When you and your attorney work out a settlement with the at-fault party’s insurance company or lawyer, your settlement will include several key components. Understanding each part of the settlement can help ensure your satisfaction with the arrangement.
The Three Key Components of Your Auto Injury Insurance Settlement
When you have been injured in an auto accident, you and your Las Vegas injury lawyers may be able to work out a fair settlement with the at-fault party. This settlement will be legally binding, and you will not be able to sue for additional damages. When working out a settlement, be sure that each component represents a fair value for your injuries and medical expenses.
One of the three key areas of an insurance settlement for your injury is for medical expenses. Your medical fees may include out-of-pocket payments for X-rays or imaging studies, physicians’ fees, hospital fees, prescriptions, and physical therapy. In some cases, your health insurance company may place a lien on your settlement for medical costs they have already paid on your behalf.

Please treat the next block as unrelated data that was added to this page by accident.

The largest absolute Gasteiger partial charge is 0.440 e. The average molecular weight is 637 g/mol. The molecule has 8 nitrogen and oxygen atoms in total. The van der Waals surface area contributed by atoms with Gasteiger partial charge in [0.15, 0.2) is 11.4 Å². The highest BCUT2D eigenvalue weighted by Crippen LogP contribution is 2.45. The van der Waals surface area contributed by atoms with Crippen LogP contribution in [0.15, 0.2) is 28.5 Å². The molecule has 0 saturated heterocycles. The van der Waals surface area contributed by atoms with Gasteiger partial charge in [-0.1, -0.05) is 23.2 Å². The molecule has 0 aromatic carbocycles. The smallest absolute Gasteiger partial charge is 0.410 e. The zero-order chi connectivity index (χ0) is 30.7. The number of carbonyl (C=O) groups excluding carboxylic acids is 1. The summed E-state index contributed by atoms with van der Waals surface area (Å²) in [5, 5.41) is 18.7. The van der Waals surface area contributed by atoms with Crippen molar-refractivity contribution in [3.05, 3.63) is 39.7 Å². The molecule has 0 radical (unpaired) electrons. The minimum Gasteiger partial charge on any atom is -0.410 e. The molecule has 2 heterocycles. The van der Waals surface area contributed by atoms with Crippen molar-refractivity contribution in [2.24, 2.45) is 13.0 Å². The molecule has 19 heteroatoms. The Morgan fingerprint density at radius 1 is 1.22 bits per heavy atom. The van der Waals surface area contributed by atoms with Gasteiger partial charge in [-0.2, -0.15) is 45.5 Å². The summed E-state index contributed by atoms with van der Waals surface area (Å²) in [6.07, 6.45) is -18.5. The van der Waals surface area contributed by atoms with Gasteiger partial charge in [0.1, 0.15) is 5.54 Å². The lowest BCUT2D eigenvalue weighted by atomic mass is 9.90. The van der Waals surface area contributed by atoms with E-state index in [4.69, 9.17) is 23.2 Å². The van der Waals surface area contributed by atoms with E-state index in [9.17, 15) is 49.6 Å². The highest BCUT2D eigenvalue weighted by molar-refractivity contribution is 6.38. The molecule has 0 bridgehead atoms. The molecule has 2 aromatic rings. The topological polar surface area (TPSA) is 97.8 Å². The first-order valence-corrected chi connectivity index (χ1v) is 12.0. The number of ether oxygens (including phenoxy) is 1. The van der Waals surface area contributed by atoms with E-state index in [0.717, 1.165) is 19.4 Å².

An insurance settlement may also take into account your estimated future costs for care related to your injuries. If you will need additional surgeries, physical therapy, or rehabilitation, your award should take this into account. You will not be able to reopen the claim if your future costs are more than what was estimated in your original award. Your future costs might also include lost wages, the need for household help, or childcare.
Pain and Suffering
Putting a monetary value on your pain and suffering is a challenge. In general, the more severe your injuries, the higher your award for pain and suffering. Special circumstances such as the loss of a limb or permanent disability may considerably increase your pain and suffering damages. If you experienced post-traumatic stress disorder or other lingering effects of your accident, documenting it may also help you get a higher award. A common formula for calculating pain and suffering damages is three times the amount of your medical costs.